March 26, 2015 Posted by | Election 2016, Evangelicals, Ted Cruz | , , , , , , , | Leave a comment

“Using Faith To Discriminate”: Religious Freedom Gives Me The Constitutional Right To Violate Your Constitutional Rights. Right?

Conservatives just love the Constitution. Or at least they say they do. The thing is, they don’t seem to have any idea how it works. At least that’s a more charitable explanation than saying they don’t care how the Constitution works and merely use it as a fig leaf while they undermine the rights it guarantees. And I’m a charitable kind of guy, so I won’t say that.

When the Supreme Court recognizes that marriage equality is a constitutionally guaranteed right, one part of the battle will be over. But conservatives have already begun to fight on another front, namely how to implement (or not) that right. Republican state legislators in Texas, Oklahoma, Utah, and both Carolinas (South Carolina was first!) have this year proposed various bills that would give government officials who perform civil marriage ceremonies and/or issue marriage licenses and other related documents the ability to refuse same-sex couples if it would violate a “sincerely held religious belief.”

Additionally, Oklahoma State Rep. Todd Russ proposed to take civil officials out of the marriage business altogether and force prospective couples to be married by “an ordained or authorized preacher or minister of the Gospel, priest or other ecclesiastical dignitary of any denomination who has been duly ordained or authorized by the church to which he or she belongs to preach the Gospel, or a rabbi.” Not a Christian or a Jew? Out of luck, apparently, although Rep. Russ says anyone else who wants to get married can “fil[e] an affidavit of common law marriage with the court clerk.” Small problem: the state of Oklahoma doesn’t recognize common law marriages, although courts have recognized some on a case-by-case basis. I’m sure Hindu and atheist couples will be just fine with that.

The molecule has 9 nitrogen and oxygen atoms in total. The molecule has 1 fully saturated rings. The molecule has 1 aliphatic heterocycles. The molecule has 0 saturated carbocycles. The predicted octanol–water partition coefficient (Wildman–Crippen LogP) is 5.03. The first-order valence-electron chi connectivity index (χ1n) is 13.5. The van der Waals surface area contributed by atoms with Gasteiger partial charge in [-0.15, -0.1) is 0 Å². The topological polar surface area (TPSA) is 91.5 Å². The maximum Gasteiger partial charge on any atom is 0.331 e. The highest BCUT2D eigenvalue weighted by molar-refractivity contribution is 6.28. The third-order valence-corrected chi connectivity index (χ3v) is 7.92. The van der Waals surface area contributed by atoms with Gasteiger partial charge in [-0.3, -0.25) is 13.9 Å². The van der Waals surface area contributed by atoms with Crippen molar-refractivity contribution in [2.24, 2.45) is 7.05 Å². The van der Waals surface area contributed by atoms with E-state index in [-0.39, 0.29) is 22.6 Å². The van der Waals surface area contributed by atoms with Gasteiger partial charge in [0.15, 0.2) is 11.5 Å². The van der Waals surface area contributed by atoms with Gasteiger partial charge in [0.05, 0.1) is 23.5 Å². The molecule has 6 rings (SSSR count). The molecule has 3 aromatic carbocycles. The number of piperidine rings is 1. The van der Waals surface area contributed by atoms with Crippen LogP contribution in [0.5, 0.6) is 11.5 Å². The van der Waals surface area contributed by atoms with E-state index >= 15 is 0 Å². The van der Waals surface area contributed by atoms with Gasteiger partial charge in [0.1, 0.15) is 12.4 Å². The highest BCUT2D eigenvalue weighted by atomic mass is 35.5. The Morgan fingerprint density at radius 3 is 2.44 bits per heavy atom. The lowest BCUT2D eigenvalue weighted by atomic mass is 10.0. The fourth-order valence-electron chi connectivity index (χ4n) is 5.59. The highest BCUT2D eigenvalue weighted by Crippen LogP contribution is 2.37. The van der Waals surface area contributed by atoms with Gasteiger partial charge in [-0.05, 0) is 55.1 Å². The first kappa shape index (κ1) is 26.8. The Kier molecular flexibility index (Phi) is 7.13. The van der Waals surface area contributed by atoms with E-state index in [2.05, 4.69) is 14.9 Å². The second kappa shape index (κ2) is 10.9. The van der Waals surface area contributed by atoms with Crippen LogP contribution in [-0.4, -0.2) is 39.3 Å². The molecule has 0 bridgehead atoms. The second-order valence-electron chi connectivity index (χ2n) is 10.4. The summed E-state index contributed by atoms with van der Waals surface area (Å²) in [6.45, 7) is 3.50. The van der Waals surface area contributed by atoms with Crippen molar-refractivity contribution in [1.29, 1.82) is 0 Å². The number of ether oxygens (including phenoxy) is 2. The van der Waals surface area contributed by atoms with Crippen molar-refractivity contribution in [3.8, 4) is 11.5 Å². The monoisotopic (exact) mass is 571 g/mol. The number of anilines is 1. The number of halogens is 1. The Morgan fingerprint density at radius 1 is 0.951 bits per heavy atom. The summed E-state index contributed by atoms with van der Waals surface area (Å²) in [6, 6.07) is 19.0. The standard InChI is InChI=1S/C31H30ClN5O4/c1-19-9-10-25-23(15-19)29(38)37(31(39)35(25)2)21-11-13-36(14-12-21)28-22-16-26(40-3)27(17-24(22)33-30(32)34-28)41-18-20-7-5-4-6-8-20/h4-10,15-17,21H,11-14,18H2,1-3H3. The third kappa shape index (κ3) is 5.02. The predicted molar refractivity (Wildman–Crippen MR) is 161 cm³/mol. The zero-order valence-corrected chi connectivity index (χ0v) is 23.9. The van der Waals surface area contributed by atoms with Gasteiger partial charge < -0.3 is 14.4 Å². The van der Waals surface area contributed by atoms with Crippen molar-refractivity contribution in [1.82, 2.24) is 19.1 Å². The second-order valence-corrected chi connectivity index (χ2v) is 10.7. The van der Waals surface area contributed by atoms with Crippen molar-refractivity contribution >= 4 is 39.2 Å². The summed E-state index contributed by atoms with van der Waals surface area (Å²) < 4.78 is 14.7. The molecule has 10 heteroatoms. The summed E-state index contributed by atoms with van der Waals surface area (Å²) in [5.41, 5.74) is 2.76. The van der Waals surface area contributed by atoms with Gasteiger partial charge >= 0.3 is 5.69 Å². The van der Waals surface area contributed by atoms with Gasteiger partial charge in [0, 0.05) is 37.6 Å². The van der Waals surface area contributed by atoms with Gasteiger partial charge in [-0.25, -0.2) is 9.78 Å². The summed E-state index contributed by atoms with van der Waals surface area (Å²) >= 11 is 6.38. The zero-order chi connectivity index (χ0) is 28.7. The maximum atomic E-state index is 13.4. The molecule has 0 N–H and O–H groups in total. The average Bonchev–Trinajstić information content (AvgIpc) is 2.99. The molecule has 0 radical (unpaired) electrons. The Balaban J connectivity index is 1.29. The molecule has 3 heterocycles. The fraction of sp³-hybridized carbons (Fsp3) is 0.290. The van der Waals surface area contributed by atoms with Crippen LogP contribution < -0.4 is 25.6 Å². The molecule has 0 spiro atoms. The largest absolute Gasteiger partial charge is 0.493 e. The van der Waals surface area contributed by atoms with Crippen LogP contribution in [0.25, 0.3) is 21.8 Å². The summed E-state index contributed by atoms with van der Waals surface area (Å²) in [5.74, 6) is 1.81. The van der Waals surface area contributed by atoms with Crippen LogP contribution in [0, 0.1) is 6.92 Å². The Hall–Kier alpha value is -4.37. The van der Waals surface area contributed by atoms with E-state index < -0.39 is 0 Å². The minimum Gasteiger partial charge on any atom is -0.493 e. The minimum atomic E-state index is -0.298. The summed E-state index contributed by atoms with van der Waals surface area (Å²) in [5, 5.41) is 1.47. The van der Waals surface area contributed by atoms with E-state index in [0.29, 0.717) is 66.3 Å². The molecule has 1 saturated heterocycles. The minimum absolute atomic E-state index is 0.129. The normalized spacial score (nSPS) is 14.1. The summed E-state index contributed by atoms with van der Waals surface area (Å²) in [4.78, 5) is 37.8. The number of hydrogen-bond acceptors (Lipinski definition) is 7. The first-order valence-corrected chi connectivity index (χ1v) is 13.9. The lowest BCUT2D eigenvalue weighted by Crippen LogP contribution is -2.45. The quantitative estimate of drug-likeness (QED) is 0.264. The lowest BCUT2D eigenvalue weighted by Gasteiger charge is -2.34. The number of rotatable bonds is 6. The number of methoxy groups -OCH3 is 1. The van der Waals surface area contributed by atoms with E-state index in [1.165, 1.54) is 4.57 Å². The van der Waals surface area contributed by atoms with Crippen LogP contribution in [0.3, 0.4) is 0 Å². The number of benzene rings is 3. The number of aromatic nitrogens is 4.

Even if they were adopted, such laws almost certainly would be struck down as unconstitutional. Nevertheless, they are instructive because of what they say about the conservative concept of religious freedom. John J. Kallam is a Baptist minister in North Carolina. He also served for 12 years as a magistrate judge in Rockingham County, in which capacity he officiated at numerous civil marriage ceremonies. Last October he quit after he was told he could not “opt out” of performing same-sex marriages.

“I felt, and still feel, that that is stepping on my right of religious freedom,” said Kallam. He brought up the matter of a Sikh soldier in the U.S. Army who successfully argued that religious freedom gave him the right to wear a turban and grow a beard, as mandated by his faith. Kallam asked why he should not have the freedom to act on the basis of his faith as well.

Let’s take Kallam’s argument seriously for a moment, in order to demonstrate why it is wrong to conflate these two examples as being equally deserving of legal protection under the framework of religious freedom. First, the Sikh-American soldier’s turban and beard are an act of expression that affects only himself, whereas a North Carolina magistrate judge refusing to perform a marriage directly affects other people, specifically by denying them a right that, as of last October 10, they possessed as citizens of that state. The soldier’s turban and beard do not violate anyone else’s rights, therefore they merit protection.

Religious freedom means that Kallam has every right to believe that marriage ought to be restricted to a man and a woman, or, for all I care, three men and a baby (whatever happened to Steve Guttenberg, anyway?). But Kallam cannot act on those beliefs–especially not as an officer of the state–if doing so would deny others their constitutional rights.

And this rejection of the clear distinction between expressing one’s faith and acting on it to discriminate against others is at the heart of the conservative concept of religious freedom. Last October, Gordon Klingenschmitt celebrated John Kallam for having stood up to “tyranny.” Klingenschmidt, by the way, also expressed the belief that LGBT activists “want you to disobey God so that you go to hell with them,” and added that the judges who declared bans against same sex marriage to be unconstitutional are “demonic judges who are imposing the devil’s law upon the people.”

Who is Gordon Klingenschmitt? A few weeks after making those statements on his “Pray in Jesus Name” television program, he won election and became a brand-new Republican state representative in Colorado. It’s a struggle between freedom and tyranny, folks.